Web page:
Additionally, I am extending this business rates holiday to all businesses in those sectors, irrespective of their rateable value. That means that every single shop, pub, theatre, music venue and restaurant, and any other business in the retail, hospitality or leisure sector, will pay no business rates whatsoever for 12 months, and if they have a rateable value of less than £51,000, they will now get a cash grant as well. I also announced last week that we would be providing £3,000 grants to 700,000 of our smallest businesses. To support their cash flow in these exceptional circumstances, today I can increase those cash grants to £10,000.
Taken together, on top of the unlimited lending capacity I have already announced, that is a package of tax cuts and grants in this financial year to directly support businesses worth more than £20 billion. That comes on top of the existing multibillion-pound package I set out at Budget, which included reimbursing small and medium-sized companies for the cost of statutory sick pay. Local authorities in England will be fully compensated for the costs of these measures, and the devolved Administrations will receive at least £3.5 billion in additional funding as a result, to provide support to businesses in Scotland, Wales and Northern Ireland. I repeat again: we will do whatever it takes.
Thirdly, I will strengthen our support for peoples and individuals. At Budget last week, I committed £1 billion to support the financial security of vulnerable people through a half-a-billion-pound boost to the welfare system and a half-a-billion-pound hardship fund for local authorities. Following discussions with industry, I can announce today that, for those in difficulty due to coronavirus, mortgage lenders will now offer a three-month mortgage holiday, so that people will not have to pay a penny towards their mortgage while they get back on their feet. In the coming days, I will go much further to support people’s financial security. In particular, I will work with trade unions and businesses to urgently develop new forms of employment support to help protect people’s jobs and incomes through this period.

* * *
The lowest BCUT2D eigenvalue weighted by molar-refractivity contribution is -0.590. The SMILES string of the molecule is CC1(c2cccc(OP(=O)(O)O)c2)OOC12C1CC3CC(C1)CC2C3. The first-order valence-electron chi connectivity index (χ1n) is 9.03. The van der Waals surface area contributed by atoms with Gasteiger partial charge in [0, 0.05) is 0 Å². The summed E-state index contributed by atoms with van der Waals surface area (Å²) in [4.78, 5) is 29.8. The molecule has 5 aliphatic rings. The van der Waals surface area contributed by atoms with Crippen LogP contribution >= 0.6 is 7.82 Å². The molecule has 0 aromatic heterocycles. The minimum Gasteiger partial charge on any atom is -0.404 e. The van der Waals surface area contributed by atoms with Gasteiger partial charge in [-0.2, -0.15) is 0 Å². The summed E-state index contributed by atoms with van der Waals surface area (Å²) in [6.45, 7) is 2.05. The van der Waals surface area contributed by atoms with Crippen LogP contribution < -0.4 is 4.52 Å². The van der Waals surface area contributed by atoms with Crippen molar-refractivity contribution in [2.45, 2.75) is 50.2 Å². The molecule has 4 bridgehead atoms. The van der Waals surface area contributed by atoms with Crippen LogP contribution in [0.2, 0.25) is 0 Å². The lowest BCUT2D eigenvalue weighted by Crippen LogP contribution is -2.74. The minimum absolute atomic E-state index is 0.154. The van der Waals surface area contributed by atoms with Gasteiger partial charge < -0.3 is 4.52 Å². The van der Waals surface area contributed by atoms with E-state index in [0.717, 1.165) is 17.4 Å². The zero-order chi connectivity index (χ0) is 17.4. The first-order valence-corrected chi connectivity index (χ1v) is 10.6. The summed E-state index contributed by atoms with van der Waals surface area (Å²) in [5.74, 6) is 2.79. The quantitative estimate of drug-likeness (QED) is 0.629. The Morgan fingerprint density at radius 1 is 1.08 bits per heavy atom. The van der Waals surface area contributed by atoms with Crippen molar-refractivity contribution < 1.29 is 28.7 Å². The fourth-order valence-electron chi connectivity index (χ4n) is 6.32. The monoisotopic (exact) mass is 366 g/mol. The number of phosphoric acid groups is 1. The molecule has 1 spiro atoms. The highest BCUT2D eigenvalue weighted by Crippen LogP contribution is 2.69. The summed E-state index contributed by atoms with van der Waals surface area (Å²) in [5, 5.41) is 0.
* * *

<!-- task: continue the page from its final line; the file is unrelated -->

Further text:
Let no one doubt our resolve. When I said in the Budget last week that we will do everything we can to keep this country and our people healthy and financially secure, I meant it. The measures that I have announced today are part of a comprehensive, co-ordinated and coherent response to a serious and evolving economic situation. These are only the first steps, and I will set out the next stage of our response in the coming days. We have never faced an economic fight like this one, but we are well prepared. We will get through this, and we will do whatever it takes. I commend this statement to the House.